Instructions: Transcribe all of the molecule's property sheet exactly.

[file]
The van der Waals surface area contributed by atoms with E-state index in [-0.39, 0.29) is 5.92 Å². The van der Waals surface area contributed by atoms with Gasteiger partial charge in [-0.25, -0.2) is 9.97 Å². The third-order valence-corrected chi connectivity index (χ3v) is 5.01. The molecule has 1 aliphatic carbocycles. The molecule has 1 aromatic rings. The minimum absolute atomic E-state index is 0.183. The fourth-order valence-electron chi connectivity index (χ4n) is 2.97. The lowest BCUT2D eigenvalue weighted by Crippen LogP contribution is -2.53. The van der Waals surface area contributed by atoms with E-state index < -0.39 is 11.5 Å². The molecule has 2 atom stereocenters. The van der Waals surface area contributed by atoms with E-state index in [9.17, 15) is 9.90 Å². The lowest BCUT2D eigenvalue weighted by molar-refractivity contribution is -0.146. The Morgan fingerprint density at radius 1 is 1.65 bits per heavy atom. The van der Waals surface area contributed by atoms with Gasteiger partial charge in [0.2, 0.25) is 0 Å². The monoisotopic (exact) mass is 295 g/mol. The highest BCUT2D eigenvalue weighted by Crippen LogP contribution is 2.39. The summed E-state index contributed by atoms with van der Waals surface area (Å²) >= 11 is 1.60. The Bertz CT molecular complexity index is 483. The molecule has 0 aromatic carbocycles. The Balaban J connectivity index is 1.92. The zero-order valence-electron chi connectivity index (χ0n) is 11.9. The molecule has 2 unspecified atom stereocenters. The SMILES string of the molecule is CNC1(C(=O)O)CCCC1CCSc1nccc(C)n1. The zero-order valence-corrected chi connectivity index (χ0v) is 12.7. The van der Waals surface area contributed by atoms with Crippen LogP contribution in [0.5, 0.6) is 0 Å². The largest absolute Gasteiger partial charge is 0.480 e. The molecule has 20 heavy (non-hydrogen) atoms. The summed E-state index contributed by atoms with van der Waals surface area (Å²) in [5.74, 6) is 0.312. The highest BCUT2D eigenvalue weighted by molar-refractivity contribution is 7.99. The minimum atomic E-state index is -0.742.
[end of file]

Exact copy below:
The van der Waals surface area contributed by atoms with E-state index in [-0.39, 0.29) is 5.92 Å². The van der Waals surface area contributed by atoms with Gasteiger partial charge in [-0.25, -0.2) is 9.97 Å². The third-order valence-corrected chi connectivity index (χ3v) is 5.01. The molecule has 1 aliphatic carbocycles. The molecule has 1 aromatic rings. The minimum absolute atomic E-state index is 0.183. The fourth-order valence-electron chi connectivity index (χ4n) is 2.97. The lowest BCUT2D eigenvalue weighted by Crippen LogP contribution is -2.53. The van der Waals surface area contributed by atoms with E-state index < -0.39 is 11.5 Å². The molecule has 2 atom stereocenters. The van der Waals surface area contributed by atoms with E-state index in [9.17, 15) is 9.90 Å². The lowest BCUT2D eigenvalue weighted by molar-refractivity contribution is -0.146. The Morgan fingerprint density at radius 1 is 1.65 bits per heavy atom. The van der Waals surface area contributed by atoms with Gasteiger partial charge in [0.2, 0.25) is 0 Å². The monoisotopic (exact) mass is 295 g/mol. The highest BCUT2D eigenvalue weighted by Crippen LogP contribution is 2.39. The summed E-state index contributed by atoms with van der Waals surface area (Å²) >= 11 is 1.60. The Bertz CT molecular complexity index is 483. The molecule has 0 aromatic carbocycles. The Balaban J connectivity index is 1.92. The zero-order valence-electron chi connectivity index (χ0n) is 11.9. The molecule has 2 unspecified atom stereocenters. The SMILES string of the molecule is CNC1(C(=O)O)CCCC1CCSc1nccc(C)n1. The zero-order valence-corrected chi connectivity index (χ0v) is 12.7. The van der Waals surface area contributed by atoms with Crippen LogP contribution in [0.5, 0.6) is 0 Å². The largest absolute Gasteiger partial charge is 0.480 e. The molecule has 20 heavy (non-hydrogen) atoms. The summed E-state index contributed by atoms with van der Waals surface area (Å²) in [5.74, 6) is 0.312. The highest BCUT2D eigenvalue weighted by molar-refractivity contribution is 7.99. The minimum atomic E-state index is -0.742.